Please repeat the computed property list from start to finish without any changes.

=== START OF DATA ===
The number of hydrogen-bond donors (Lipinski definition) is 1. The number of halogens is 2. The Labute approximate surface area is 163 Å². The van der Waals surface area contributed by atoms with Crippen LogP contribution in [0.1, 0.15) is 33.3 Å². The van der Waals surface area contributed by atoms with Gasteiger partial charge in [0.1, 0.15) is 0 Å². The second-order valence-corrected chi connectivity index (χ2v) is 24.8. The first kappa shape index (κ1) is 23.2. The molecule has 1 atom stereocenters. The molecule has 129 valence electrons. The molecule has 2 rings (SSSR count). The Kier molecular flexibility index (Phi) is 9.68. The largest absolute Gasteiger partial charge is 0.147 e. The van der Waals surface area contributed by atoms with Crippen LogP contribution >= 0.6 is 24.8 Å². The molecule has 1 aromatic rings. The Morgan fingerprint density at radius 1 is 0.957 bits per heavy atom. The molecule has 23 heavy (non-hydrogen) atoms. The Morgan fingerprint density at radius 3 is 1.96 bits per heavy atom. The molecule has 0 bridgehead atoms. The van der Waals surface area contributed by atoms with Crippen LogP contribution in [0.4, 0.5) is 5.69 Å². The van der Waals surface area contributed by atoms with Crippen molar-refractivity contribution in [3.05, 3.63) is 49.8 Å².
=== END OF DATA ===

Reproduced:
The number of hydrogen-bond donors (Lipinski definition) is 1. The number of halogens is 2. The Labute approximate surface area is 163 Å². The van der Waals surface area contributed by atoms with Crippen LogP contribution in [0.1, 0.15) is 33.3 Å². The van der Waals surface area contributed by atoms with Gasteiger partial charge in [0.1, 0.15) is 0 Å². The second-order valence-corrected chi connectivity index (χ2v) is 24.8. The first kappa shape index (κ1) is 23.2. The molecule has 1 atom stereocenters. The molecule has 129 valence electrons. The molecule has 2 rings (SSSR count). The Kier molecular flexibility index (Phi) is 9.68. The largest absolute Gasteiger partial charge is 0.147 e. The van der Waals surface area contributed by atoms with Crippen LogP contribution >= 0.6 is 24.8 Å². The molecule has 1 aromatic rings. The Morgan fingerprint density at radius 1 is 0.957 bits per heavy atom. The molecule has 23 heavy (non-hydrogen) atoms. The Morgan fingerprint density at radius 3 is 1.96 bits per heavy atom. The molecule has 0 bridgehead atoms. The van der Waals surface area contributed by atoms with Crippen LogP contribution in [0.4, 0.5) is 5.69 Å². The van der Waals surface area contributed by atoms with Crippen molar-refractivity contribution in [3.05, 3.63) is 49.8 Å².